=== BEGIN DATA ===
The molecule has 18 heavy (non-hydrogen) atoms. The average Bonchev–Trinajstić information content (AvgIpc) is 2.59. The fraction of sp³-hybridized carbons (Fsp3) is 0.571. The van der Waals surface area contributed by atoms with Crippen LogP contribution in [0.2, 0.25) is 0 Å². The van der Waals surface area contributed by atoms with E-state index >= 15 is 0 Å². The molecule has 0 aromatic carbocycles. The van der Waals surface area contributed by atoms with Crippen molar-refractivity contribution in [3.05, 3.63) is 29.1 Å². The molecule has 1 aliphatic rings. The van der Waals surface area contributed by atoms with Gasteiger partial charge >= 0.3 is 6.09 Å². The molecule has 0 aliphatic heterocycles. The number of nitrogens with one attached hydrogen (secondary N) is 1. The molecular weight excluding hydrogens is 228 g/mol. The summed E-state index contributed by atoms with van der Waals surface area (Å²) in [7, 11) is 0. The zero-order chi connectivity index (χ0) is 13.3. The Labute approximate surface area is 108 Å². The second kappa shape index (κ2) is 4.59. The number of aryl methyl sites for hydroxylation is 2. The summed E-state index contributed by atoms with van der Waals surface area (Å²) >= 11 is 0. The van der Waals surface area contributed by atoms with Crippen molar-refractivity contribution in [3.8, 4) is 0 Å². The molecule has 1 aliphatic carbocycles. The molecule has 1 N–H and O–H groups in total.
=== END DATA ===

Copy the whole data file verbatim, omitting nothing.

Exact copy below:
The molecule has 18 heavy (non-hydrogen) atoms. The average Bonchev–Trinajstić information content (AvgIpc) is 2.59. The fraction of sp³-hybridized carbons (Fsp3) is 0.571. The van der Waals surface area contributed by atoms with Crippen LogP contribution in [0.2, 0.25) is 0 Å². The van der Waals surface area contributed by atoms with E-state index >= 15 is 0 Å². The molecule has 0 aromatic carbocycles. The van der Waals surface area contributed by atoms with Crippen molar-refractivity contribution in [3.05, 3.63) is 29.1 Å². The molecule has 1 aliphatic rings. The van der Waals surface area contributed by atoms with Gasteiger partial charge >= 0.3 is 6.09 Å². The molecule has 0 aliphatic heterocycles. The number of nitrogens with one attached hydrogen (secondary N) is 1. The molecular weight excluding hydrogens is 228 g/mol. The summed E-state index contributed by atoms with van der Waals surface area (Å²) in [7, 11) is 0. The zero-order chi connectivity index (χ0) is 13.3. The Labute approximate surface area is 108 Å². The second kappa shape index (κ2) is 4.59. The number of aryl methyl sites for hydroxylation is 2. The summed E-state index contributed by atoms with van der Waals surface area (Å²) >= 11 is 0. The van der Waals surface area contributed by atoms with Crippen molar-refractivity contribution in [3.8, 4) is 0 Å². The molecule has 1 aliphatic carbocycles. The molecule has 1 N–H and O–H groups in total.